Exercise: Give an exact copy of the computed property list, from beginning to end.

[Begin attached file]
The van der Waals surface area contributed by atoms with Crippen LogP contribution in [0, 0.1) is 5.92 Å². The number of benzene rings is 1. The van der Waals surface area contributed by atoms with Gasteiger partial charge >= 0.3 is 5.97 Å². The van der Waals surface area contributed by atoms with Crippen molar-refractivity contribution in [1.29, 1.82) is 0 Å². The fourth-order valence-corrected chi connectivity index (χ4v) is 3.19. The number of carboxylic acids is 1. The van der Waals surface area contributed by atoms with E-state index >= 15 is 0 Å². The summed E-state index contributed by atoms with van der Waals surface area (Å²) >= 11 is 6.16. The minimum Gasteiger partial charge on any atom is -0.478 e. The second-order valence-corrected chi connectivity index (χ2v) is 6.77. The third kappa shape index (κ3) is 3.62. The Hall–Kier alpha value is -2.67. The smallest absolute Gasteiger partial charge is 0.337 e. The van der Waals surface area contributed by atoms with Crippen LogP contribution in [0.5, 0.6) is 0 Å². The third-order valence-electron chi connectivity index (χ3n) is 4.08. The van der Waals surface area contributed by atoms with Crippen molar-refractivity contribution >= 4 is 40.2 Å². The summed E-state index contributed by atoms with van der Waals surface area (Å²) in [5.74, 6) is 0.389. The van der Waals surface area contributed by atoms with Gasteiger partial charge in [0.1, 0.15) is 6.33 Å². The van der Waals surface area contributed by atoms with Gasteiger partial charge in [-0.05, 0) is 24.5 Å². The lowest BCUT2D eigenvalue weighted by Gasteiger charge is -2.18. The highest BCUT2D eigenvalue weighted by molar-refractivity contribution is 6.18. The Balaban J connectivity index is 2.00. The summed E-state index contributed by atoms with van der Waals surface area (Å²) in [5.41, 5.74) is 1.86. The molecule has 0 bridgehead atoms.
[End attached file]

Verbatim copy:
The van der Waals surface area contributed by atoms with Crippen LogP contribution in [0, 0.1) is 5.92 Å². The number of benzene rings is 1. The van der Waals surface area contributed by atoms with Gasteiger partial charge >= 0.3 is 5.97 Å². The van der Waals surface area contributed by atoms with Crippen molar-refractivity contribution in [1.29, 1.82) is 0 Å². The fourth-order valence-corrected chi connectivity index (χ4v) is 3.19. The number of carboxylic acids is 1. The van der Waals surface area contributed by atoms with E-state index >= 15 is 0 Å². The summed E-state index contributed by atoms with van der Waals surface area (Å²) >= 11 is 6.16. The minimum Gasteiger partial charge on any atom is -0.478 e. The second-order valence-corrected chi connectivity index (χ2v) is 6.77. The third kappa shape index (κ3) is 3.62. The Hall–Kier alpha value is -2.67. The smallest absolute Gasteiger partial charge is 0.337 e. The van der Waals surface area contributed by atoms with Crippen LogP contribution in [0.5, 0.6) is 0 Å². The third-order valence-electron chi connectivity index (χ3n) is 4.08. The van der Waals surface area contributed by atoms with Crippen molar-refractivity contribution >= 4 is 40.2 Å². The summed E-state index contributed by atoms with van der Waals surface area (Å²) in [5.74, 6) is 0.389. The van der Waals surface area contributed by atoms with Gasteiger partial charge in [0.1, 0.15) is 6.33 Å². The van der Waals surface area contributed by atoms with Gasteiger partial charge in [-0.05, 0) is 24.5 Å². The lowest BCUT2D eigenvalue weighted by Gasteiger charge is -2.18. The highest BCUT2D eigenvalue weighted by molar-refractivity contribution is 6.18. The Balaban J connectivity index is 2.00. The summed E-state index contributed by atoms with van der Waals surface area (Å²) in [5.41, 5.74) is 1.86. The molecule has 0 bridgehead atoms.